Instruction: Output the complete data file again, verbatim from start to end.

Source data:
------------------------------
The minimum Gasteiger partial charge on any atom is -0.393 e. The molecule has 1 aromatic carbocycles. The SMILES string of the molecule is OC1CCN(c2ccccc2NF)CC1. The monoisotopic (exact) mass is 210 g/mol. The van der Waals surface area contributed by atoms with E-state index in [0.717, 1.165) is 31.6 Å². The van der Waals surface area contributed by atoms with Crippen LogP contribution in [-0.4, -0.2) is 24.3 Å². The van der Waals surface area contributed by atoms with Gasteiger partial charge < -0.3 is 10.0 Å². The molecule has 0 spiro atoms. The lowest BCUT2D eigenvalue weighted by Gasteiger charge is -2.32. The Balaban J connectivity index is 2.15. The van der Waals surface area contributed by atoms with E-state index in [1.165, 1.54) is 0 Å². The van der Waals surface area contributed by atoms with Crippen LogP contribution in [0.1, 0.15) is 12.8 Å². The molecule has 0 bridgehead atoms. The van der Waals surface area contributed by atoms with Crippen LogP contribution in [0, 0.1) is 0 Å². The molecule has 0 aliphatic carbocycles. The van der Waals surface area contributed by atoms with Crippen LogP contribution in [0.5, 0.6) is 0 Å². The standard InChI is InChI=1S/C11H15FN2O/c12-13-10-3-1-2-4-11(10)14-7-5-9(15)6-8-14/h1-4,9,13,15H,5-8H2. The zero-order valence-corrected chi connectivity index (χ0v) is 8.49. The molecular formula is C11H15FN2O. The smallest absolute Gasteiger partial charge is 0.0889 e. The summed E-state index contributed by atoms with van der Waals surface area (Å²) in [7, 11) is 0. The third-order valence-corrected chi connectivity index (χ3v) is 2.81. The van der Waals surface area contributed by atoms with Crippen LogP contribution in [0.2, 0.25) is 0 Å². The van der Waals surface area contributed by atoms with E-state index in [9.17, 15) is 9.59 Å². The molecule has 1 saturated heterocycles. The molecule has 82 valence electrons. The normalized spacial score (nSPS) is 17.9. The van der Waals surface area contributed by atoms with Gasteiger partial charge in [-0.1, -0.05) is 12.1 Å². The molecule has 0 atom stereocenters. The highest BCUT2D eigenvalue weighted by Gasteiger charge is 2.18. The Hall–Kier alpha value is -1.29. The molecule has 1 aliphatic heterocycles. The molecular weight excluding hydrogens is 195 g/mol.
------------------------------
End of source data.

The minimum Gasteiger partial charge on any atom is -0.393 e. The molecule has 1 aromatic carbocycles. The SMILES string of the molecule is OC1CCN(c2ccccc2NF)CC1. The monoisotopic (exact) mass is 210 g/mol. The van der Waals surface area contributed by atoms with E-state index in [0.717, 1.165) is 31.6 Å². The van der Waals surface area contributed by atoms with Crippen LogP contribution in [-0.4, -0.2) is 24.3 Å². The van der Waals surface area contributed by atoms with Gasteiger partial charge < -0.3 is 10.0 Å². The molecule has 0 spiro atoms. The lowest BCUT2D eigenvalue weighted by Gasteiger charge is -2.32. The Balaban J connectivity index is 2.15. The van der Waals surface area contributed by atoms with E-state index in [1.165, 1.54) is 0 Å². The van der Waals surface area contributed by atoms with Crippen LogP contribution in [0.1, 0.15) is 12.8 Å². The molecule has 0 bridgehead atoms. The van der Waals surface area contributed by atoms with Crippen LogP contribution in [0, 0.1) is 0 Å². The molecule has 0 aliphatic carbocycles. The van der Waals surface area contributed by atoms with Crippen LogP contribution in [0.5, 0.6) is 0 Å². The standard InChI is InChI=1S/C11H15FN2O/c12-13-10-3-1-2-4-11(10)14-7-5-9(15)6-8-14/h1-4,9,13,15H,5-8H2. The zero-order valence-corrected chi connectivity index (χ0v) is 8.49. The molecular formula is C11H15FN2O. The smallest absolute Gasteiger partial charge is 0.0889 e. The summed E-state index contributed by atoms with van der Waals surface area (Å²) in [7, 11) is 0. The third-order valence-corrected chi connectivity index (χ3v) is 2.81. The van der Waals surface area contributed by atoms with Crippen LogP contribution in [0.2, 0.25) is 0 Å². The van der Waals surface area contributed by atoms with E-state index in [9.17, 15) is 9.59 Å². The molecule has 1 saturated heterocycles. The molecule has 82 valence electrons. The normalized spacial score (nSPS) is 17.9. The van der Waals surface area contributed by atoms with Gasteiger partial charge in [-0.1, -0.05) is 12.1 Å². The molecule has 0 atom stereocenters. The highest BCUT2D eigenvalue weighted by Gasteiger charge is 2.18. The Hall–Kier alpha value is -1.29. The molecule has 1 aliphatic heterocycles. The molecular weight excluding hydrogens is 195 g/mol.